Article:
Hello dizzy friends! I haven't posted here in a while. I started researching hormone imbalance a while back when the "inner ear" thing didn't clear up and sure enough, I have started a low dose of estradiol gel several weeks ago and have felt perfectly normal for the first time since this crud started a year ago. It is so weird, yet SO welcome to feel my old self again. The dizziness, anxiety, headaches, et al are completely gone. And believe me, if you read my past posts they explain exactly what lots of you are experiencing on a daily basis - dizziness, off balance, heavy head, pulling towards the ground, zapping/tingling, migraine headaches, nausea, fatigue, unrelenting exhaustion, etc...
I am elated, although quite disappointed that NONE of the doctors that I have seen throughout this ordeal ever even mentioned "hormones", "perimenopause", "menopause", "low estrogen" or anything of the like - maybe because of my age and being too young for menopause, who knows. So if you haven't already done so, please get your hormone levels checked out. You might think you are too young, but you're not! In my case, my estradiol level was very low at 21 (should be closer to 80 at the lowest). This can cause numerous neurological problems, which it did. So when I started taking the supplemental bioidential stuff at a very low dose, it is slowly bringing my levels up and making me feel alive again. And yes, men have hormones too - we ALL do. Hormones sustain life and if they are out of whack, so is your life/health!
So just a word to the wise (especially those women here who keep getting recurring episodes of this junk), get your hormone levels checked and do alot of reading up. Looking back I wish I had done this sooner!
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Wonderful news Missy. I know you mentioned this before. It is wonderful you got to the bottom of your situation. I am curious, what kind of doctor did you see that sat down and listened to your request to have your hormone levels tested? Me and a friend of mine who gets horrible migraines were discussing this but were clueless on what kind of doctor understands hormonal stuff.
Good job and thanks for posting; it is an interesting thread and it makes me wonder about the women that come on here after having a baby. I know after my son was born I had post partum thyroiditis that ended up becoming permenant hypothyroidism. I had it for a few years and was controlled with meds prior to my virus and allergic reaction to an anti biotic that bestowed this crap on me.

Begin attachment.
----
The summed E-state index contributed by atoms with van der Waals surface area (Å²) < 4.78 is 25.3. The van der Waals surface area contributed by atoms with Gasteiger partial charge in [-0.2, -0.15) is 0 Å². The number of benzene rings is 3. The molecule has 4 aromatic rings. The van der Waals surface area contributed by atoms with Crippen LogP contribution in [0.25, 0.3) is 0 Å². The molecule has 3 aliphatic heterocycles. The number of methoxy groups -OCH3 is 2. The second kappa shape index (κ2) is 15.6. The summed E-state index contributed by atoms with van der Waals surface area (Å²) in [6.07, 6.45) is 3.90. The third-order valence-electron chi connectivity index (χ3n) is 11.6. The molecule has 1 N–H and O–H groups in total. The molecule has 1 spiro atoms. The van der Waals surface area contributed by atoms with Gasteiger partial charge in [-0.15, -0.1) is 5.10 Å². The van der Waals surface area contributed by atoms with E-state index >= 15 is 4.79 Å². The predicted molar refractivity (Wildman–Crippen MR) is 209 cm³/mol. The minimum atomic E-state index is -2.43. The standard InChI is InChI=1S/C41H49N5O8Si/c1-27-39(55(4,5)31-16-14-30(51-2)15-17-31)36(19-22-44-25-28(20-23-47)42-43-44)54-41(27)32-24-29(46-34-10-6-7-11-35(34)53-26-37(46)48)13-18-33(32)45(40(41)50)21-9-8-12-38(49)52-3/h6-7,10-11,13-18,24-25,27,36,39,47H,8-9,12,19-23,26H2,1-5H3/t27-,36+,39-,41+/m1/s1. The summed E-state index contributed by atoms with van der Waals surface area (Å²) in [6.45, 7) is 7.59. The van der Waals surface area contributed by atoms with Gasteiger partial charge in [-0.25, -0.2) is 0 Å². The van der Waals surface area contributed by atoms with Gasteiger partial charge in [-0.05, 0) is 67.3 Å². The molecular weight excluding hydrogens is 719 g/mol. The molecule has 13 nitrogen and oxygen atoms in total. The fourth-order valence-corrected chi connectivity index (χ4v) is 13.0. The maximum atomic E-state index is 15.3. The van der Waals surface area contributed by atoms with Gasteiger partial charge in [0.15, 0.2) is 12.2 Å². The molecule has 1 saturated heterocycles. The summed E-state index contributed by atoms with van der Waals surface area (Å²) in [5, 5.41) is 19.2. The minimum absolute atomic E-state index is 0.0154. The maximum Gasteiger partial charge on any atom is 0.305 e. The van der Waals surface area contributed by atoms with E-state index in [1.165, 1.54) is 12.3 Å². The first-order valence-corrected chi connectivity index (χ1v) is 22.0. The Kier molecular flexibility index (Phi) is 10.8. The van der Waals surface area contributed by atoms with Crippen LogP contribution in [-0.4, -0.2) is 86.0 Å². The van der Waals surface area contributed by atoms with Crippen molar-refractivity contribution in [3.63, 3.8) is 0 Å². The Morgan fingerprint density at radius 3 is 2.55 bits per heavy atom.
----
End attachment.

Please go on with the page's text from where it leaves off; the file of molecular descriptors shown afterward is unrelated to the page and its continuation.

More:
Aw yes, the question of what doctor to see. It's a good question indeed. Basically you will want to see your OB/GYN doctor. ANd it would be preferable if it is a woman, who is in her 40's or 50's who understands menopause and hormone imbalance. Be forewarned - most doctors do not specialize in hormones and may object to taking any "hormone therapy" because of the breast cancer scare a while back. But the type of estradiol you want to use is a bioidentical (made from plants and identical to the same estradiol our ovaries make) estradiol gel in a low dose that you apply to your skin in the morning and evening. There are different types out there but the two lowest dose forms right now are "Divigel" and "Elestrin". No side effects and after about 10 days I felt back to normal!
I started on the natural progesterone cream that you can get over the counter and it may have helped slightly, but nothing like the estradiol gel (which I guess is why it is only available in prescription). The good stuff is always harder to get it seems!
Hi Missy! I've been wondering what happened with you!
I'm going to have to ask my doctor about this. I know she tested hormones... but not sure she tested for that? I'm guessing it's not estrogen that's tested? She seemed receptive to the idea of hormones being an issue, so that's a plus. She told me about the progest cream, which I tried last month but it seemed to have no effect.
Missy! that is wonderful news....so funny you posted...i was going to put a thread up to search for you haha! i don't know if that will pertain to me? i am not pre-menopausal or anything, i'm 26...however, i have been on birth control pills for about 9 years now...so i wonder if that has anything to do with it. they have me on an MAV preventative at this time and am into about 4 1/2 weeks with no improvement on my constant visual issues. if i remember correctly, we kinda had similar symptoms.
anyhow...so glad you are doing well!!!!keep in touch
There was a research paper looking at BC and vestibular disorders... it might have been the one Adam talked about, or it may have been a different one. I *think* it said that quite a few of the women who got off the BC got better.
Grrr, I wish I could remember. Maybe Adam knows what I'm talking about...
Hi Alexi and Sipa! Yes, Alexi, the BC pill can and DOES definitely impact your hormone balance. 9 years is bound to mess with the levels for sure. Not saying you have to get off of them or anything, but you may want to look into different options or try going off of them for a while. Warning though - your body is now used to having that extra estradiol that is obtained from the BC pill so you may get worse before you get better! But bottom line is that yes, even at 26 you can have whacky hormones. It doesn't necessarily sound like my situation where I was super low on estradiol which was causing the hellish symptoms - but there is also an estrogen dominance issue where you have TOO MUCH estrogen that can cause weirdness - which could be your problem because you are taking the BC pill.